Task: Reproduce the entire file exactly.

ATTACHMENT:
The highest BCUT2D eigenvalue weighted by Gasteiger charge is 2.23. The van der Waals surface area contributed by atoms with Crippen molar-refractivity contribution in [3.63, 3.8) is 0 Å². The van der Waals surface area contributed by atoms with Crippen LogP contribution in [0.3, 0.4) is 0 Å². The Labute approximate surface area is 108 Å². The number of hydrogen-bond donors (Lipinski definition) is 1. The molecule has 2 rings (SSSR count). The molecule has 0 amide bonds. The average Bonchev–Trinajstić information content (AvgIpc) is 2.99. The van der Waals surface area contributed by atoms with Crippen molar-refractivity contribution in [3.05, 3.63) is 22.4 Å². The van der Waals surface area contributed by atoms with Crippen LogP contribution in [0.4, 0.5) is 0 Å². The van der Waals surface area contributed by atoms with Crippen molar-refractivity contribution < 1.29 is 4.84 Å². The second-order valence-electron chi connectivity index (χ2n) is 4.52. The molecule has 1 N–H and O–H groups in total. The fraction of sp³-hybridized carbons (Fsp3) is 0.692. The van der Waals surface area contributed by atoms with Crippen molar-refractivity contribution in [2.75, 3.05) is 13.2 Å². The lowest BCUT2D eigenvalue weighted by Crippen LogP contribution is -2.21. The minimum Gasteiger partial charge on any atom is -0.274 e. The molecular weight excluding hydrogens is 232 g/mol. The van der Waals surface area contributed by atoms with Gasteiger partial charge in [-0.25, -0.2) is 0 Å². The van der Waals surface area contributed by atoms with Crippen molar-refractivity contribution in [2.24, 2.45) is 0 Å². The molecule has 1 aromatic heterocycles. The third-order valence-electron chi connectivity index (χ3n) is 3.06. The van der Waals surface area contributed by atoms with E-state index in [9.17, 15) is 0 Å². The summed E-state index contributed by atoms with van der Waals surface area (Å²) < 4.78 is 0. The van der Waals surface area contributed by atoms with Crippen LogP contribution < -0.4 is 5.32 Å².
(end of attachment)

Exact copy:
The highest BCUT2D eigenvalue weighted by Gasteiger charge is 2.23. The van der Waals surface area contributed by atoms with Crippen molar-refractivity contribution in [3.63, 3.8) is 0 Å². The van der Waals surface area contributed by atoms with Crippen LogP contribution in [0.3, 0.4) is 0 Å². The Labute approximate surface area is 108 Å². The number of hydrogen-bond donors (Lipinski definition) is 1. The molecule has 2 rings (SSSR count). The molecule has 0 amide bonds. The average Bonchev–Trinajstić information content (AvgIpc) is 2.99. The van der Waals surface area contributed by atoms with Crippen molar-refractivity contribution in [3.05, 3.63) is 22.4 Å². The van der Waals surface area contributed by atoms with Crippen LogP contribution in [0.4, 0.5) is 0 Å². The van der Waals surface area contributed by atoms with Crippen molar-refractivity contribution < 1.29 is 4.84 Å². The second-order valence-electron chi connectivity index (χ2n) is 4.52. The molecule has 1 N–H and O–H groups in total. The fraction of sp³-hybridized carbons (Fsp3) is 0.692. The van der Waals surface area contributed by atoms with Crippen molar-refractivity contribution in [2.75, 3.05) is 13.2 Å². The lowest BCUT2D eigenvalue weighted by Crippen LogP contribution is -2.21. The minimum Gasteiger partial charge on any atom is -0.274 e. The molecular weight excluding hydrogens is 232 g/mol. The van der Waals surface area contributed by atoms with Gasteiger partial charge in [-0.25, -0.2) is 0 Å². The van der Waals surface area contributed by atoms with Crippen molar-refractivity contribution in [2.24, 2.45) is 0 Å². The molecule has 1 aromatic heterocycles. The third-order valence-electron chi connectivity index (χ3n) is 3.06. The van der Waals surface area contributed by atoms with E-state index in [9.17, 15) is 0 Å². The summed E-state index contributed by atoms with van der Waals surface area (Å²) < 4.78 is 0. The van der Waals surface area contributed by atoms with Crippen LogP contribution < -0.4 is 5.32 Å².